Foreign real estate assets generate profits as well as serve as a hedge against volatility of the U.S. economy
By Lief Simon
With the U.S. stock market behaving like a ride at Coney Island this week, real estate investors have reason to feel pretty good about themselves.
As I write, the Dow Jones Industrial Average sits at essentially the same value as at the beginning of this year. However, its volatility, especially over the last week, has been spectacular.
By comparison, real estate investing (unless you’re using leverage) is slow and steady. Stock investor friends make fun of my annual rental yield targets. If I’m netting 5% to 8% per year from my rental investments, I’m happy. Friends who prefer stocks try to tempt me by bragging about their big hits. I stay the course.
We property investors can see big hits, too. I’ve earned better than 12% net per year for eight years running from one rental property I own in Panama City, for example. And I’ve bought and sold to realize annualized returns of 30%, 40%, 50% and more.
Yes, the U.S. stock market did gangbusters last year. However, over decades, it has returned between 8% and 10% annually, depending on which statistics you follow.
Of course, property prices can go down as well as up, just like stock values. We saw big downturns around the world between 2008 and 2012, and some markets remain down from pre-2008 highs. However, real estate markets in general are less volatile than stock markets and require less day-to-day attention.
Real estate as an investment has other advantages over stocks, as well. Important for me is that real estate is an asset you control.
I explained that my target for rental return is a 5% to 8% per year net. That’s a reasonable expectation in most markets. However, you can do better in certain markets or with certain kinds of properties by adjusting your asset, something that is impossible with a stock holding.
In some markets, you can boost your annual yield above 8% by making your property available for short-term rather than long-term rental. Short-term rentals require more effort and more management, which is why rental managers charge higher fees to manage short-term properties. However, even allowing for those higher fees, a short-term property can break through the 8% net threshold in a good market.
I began paying attention to the property market in Medellin, Colombia, about six years ago. At that time, it was possible to earn as much as 20% per year from a well-located rental in this city. That’s an anomaly (like a big spike in a stock price). You can’t expect those kinds of returns to last, and they didn’t in Medellin. Over the past half-dozen years, rental and occupancy rates in Medellin have held up, but property prices have increased. Six years ago, you could buy an apartment for the equivalent of US$100,000 and earn US$20,000 per year in income renting it out. Today, you’d still be getting the same US$20,000 per year (or maybe a little more) in rental income, but that apartment might be worth US$180,000, bringing the yield on the current value closer to the long-term normal of 8%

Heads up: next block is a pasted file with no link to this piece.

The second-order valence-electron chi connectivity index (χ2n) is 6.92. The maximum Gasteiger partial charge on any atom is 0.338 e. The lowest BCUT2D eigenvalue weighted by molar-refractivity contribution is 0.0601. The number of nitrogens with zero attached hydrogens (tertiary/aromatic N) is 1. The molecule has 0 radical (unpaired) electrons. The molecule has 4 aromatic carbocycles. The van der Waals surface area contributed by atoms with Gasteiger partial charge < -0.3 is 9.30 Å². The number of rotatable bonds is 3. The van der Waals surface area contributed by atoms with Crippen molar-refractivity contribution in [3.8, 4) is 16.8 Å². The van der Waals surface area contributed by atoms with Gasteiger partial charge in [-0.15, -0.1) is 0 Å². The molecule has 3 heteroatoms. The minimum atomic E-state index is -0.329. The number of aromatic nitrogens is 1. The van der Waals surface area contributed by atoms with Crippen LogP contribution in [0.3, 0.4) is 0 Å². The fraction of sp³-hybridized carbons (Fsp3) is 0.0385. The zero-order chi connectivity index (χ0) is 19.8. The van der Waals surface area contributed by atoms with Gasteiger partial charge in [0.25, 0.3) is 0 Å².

Another way to boost usual yields to more exciting levels is with the help of leverage. This isn’t possible in most foreign markets, but it is in some. I bought an apartment in Panama City using local financing. At one point and for more than two years, that apartment earned more than 20% cash-on-cash net yields from rental income after all expenses, including the mortgage. That’s the kind of boost you can get with leverage.
Without the leverage, my net yield at that time would have been 13% on the original investment, still nicely above my target range.
Where could you buy today for rental yields of 10% net or more? In Cayo, Belize, which is the fastest-growing market in this country. Finally, tourists and retirees are discovering what Belize has to offer beyond Ambergris Caye and Placencia, two much more developed rental markets.
Cayo is an emerging destination with the attendant accommodation challenges. It’s possible in this part of this country to enjoy a five-star jungle lodge experience, for which you’ll pay international-level prices. And it’s possible to stay with the backpackers in any of a handful of hostel-like hotels, which are a bargain. You have no real option in between other than renting a small house. Thus the expanding demand for small, furnished houses…and the investor opportunity.
You could act on this opportunity by buying a two-bedroom house at a cost of, say, US$70,000, that would make an ideal short- or mid-term rental for a tourist or a snowbird retiree. Rent it monthly for US$1,000 or weekly for US$250 to US$500. Renting on a monthly basis, you’d earn US$12,000 per year, or about 17% gross. Back out management expenses and factor in vacancies, and you could still be looking at a double-digit annual yield.
Of course, buying and setting up a rental property offshore isn’t as easy as calling your broker to make a stock trade, and you can’t make the purchase decision on the basis of an Internet search (at least I don’t recommend it). Unless you know a market well from past experience, you’ll have to get on a plane.
Regardless, holding cash-flowing properties outside the United States is a top hedge against both the U.S. economy and the U.S. stock market.
Plus you won’t feel like throwing up in the middle of the ride.
Credit: Live and Invest Overseas, www.liveandinvestoverseas.com